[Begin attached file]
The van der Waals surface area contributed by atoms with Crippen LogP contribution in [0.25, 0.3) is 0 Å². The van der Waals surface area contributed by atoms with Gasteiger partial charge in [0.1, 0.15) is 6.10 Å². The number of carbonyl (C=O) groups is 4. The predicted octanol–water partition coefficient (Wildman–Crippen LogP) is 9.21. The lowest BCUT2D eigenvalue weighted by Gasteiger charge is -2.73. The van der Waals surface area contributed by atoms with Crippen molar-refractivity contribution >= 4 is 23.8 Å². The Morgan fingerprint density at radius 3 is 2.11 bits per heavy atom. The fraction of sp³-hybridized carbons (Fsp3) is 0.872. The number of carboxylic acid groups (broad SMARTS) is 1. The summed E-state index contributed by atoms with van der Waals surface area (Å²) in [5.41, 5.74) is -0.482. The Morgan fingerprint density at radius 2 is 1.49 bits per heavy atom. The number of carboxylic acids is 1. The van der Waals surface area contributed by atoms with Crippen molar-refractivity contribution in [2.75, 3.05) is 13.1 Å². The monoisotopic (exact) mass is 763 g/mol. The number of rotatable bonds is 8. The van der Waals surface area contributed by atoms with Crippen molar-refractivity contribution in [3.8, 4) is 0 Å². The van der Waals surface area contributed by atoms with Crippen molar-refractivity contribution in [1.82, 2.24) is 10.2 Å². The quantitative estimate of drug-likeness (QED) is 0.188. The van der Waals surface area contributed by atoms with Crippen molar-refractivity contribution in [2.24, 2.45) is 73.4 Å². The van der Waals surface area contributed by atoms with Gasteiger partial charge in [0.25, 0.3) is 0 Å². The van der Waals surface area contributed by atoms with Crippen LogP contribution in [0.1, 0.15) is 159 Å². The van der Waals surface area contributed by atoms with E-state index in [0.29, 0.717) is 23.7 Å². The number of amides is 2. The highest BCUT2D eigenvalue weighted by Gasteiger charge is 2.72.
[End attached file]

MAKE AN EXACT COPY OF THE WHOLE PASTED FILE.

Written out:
The van der Waals surface area contributed by atoms with Crippen LogP contribution in [0.25, 0.3) is 0 Å². The van der Waals surface area contributed by atoms with Gasteiger partial charge in [0.1, 0.15) is 6.10 Å². The number of carbonyl (C=O) groups is 4. The predicted octanol–water partition coefficient (Wildman–Crippen LogP) is 9.21. The lowest BCUT2D eigenvalue weighted by Gasteiger charge is -2.73. The van der Waals surface area contributed by atoms with Crippen molar-refractivity contribution >= 4 is 23.8 Å². The Morgan fingerprint density at radius 3 is 2.11 bits per heavy atom. The fraction of sp³-hybridized carbons (Fsp3) is 0.872. The number of carboxylic acid groups (broad SMARTS) is 1. The summed E-state index contributed by atoms with van der Waals surface area (Å²) in [5.41, 5.74) is -0.482. The Morgan fingerprint density at radius 2 is 1.49 bits per heavy atom. The number of carboxylic acids is 1. The van der Waals surface area contributed by atoms with Crippen molar-refractivity contribution in [2.75, 3.05) is 13.1 Å². The monoisotopic (exact) mass is 763 g/mol. The number of rotatable bonds is 8. The van der Waals surface area contributed by atoms with Crippen molar-refractivity contribution in [3.8, 4) is 0 Å². The van der Waals surface area contributed by atoms with Crippen molar-refractivity contribution in [1.82, 2.24) is 10.2 Å². The quantitative estimate of drug-likeness (QED) is 0.188. The van der Waals surface area contributed by atoms with Crippen molar-refractivity contribution in [2.24, 2.45) is 73.4 Å². The van der Waals surface area contributed by atoms with Gasteiger partial charge in [0.25, 0.3) is 0 Å². The van der Waals surface area contributed by atoms with Crippen LogP contribution in [0.1, 0.15) is 159 Å². The van der Waals surface area contributed by atoms with E-state index in [0.29, 0.717) is 23.7 Å². The number of amides is 2. The highest BCUT2D eigenvalue weighted by Gasteiger charge is 2.72.